A vacuum system controlled the dust. In most cases, the coal was pulverized just before it was fed into the boilers. Finally, the empty hopper was pushed out to roll down a gentle grade to the west end, where it hand brake would be applied to hold the car as a bumper to stop the following empties.
A separate spur track entered the main building from the east end to receive heavy components. Power plants have internal heavy-duty overhead cranes to service the heavy equipment.
Finally, there’s a transformer yard at the east end where the power is modified for transmission to the customers. This area includes circuit breakers and automated switch gear to round the electricity and protect the plant. Of course, this high voltage yard I fences for safety and security.
Continuing soundings at National Quarry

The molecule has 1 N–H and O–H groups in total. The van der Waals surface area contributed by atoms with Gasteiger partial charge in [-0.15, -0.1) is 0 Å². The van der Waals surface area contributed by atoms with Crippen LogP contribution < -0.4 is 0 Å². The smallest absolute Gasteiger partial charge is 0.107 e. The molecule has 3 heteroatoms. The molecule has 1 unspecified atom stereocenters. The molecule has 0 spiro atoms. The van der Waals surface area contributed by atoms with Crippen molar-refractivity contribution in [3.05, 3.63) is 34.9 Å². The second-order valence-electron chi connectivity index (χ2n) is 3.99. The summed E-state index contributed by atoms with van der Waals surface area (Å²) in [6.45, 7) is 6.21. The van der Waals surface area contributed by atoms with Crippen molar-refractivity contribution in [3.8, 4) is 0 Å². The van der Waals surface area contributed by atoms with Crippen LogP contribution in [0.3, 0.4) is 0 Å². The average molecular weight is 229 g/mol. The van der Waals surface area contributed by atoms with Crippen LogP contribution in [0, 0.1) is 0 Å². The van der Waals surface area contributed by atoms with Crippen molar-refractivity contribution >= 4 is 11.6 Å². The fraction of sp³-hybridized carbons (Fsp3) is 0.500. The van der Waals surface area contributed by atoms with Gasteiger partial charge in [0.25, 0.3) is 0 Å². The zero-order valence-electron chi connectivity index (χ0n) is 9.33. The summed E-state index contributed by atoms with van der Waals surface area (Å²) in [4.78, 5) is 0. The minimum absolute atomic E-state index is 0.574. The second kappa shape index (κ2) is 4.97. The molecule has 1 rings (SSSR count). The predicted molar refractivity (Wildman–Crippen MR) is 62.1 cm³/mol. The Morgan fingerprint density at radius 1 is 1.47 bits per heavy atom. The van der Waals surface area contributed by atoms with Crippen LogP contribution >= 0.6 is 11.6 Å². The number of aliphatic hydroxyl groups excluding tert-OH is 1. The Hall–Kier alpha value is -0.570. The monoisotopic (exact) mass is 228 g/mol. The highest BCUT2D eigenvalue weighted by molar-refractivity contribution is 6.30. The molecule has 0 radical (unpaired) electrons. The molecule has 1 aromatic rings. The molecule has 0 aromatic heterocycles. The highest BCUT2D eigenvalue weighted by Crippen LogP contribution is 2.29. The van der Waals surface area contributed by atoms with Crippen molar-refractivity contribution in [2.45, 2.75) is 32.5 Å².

The following story is reprinted from a 1937 issue of the Bluffton New. It related to Central Ohio’s purchase of the National Quarry.
Soundings in the large National quarry preliminary to projected pumping operations are being continued this week under the direction of Harvey Hurlburt, residents engineer for the Central Ohio Light and Power Co.
Hurlburt also is directing erection of 200 feet of new cyclone fence between tourist grounds and the swimming pool at Buckeye Lake, which also is Central Ohio property.
The new fence runs from the dike on the banks of the Big Riley to the diving platform in the pool. Gates will be placed in the fence.
Large electrically driven pumps will be installed in the National quarry after soundings have been completed to pre-determine the depth.
The water level will be lowered about 22 feet until the first ledge in the quarry is brought above the surface.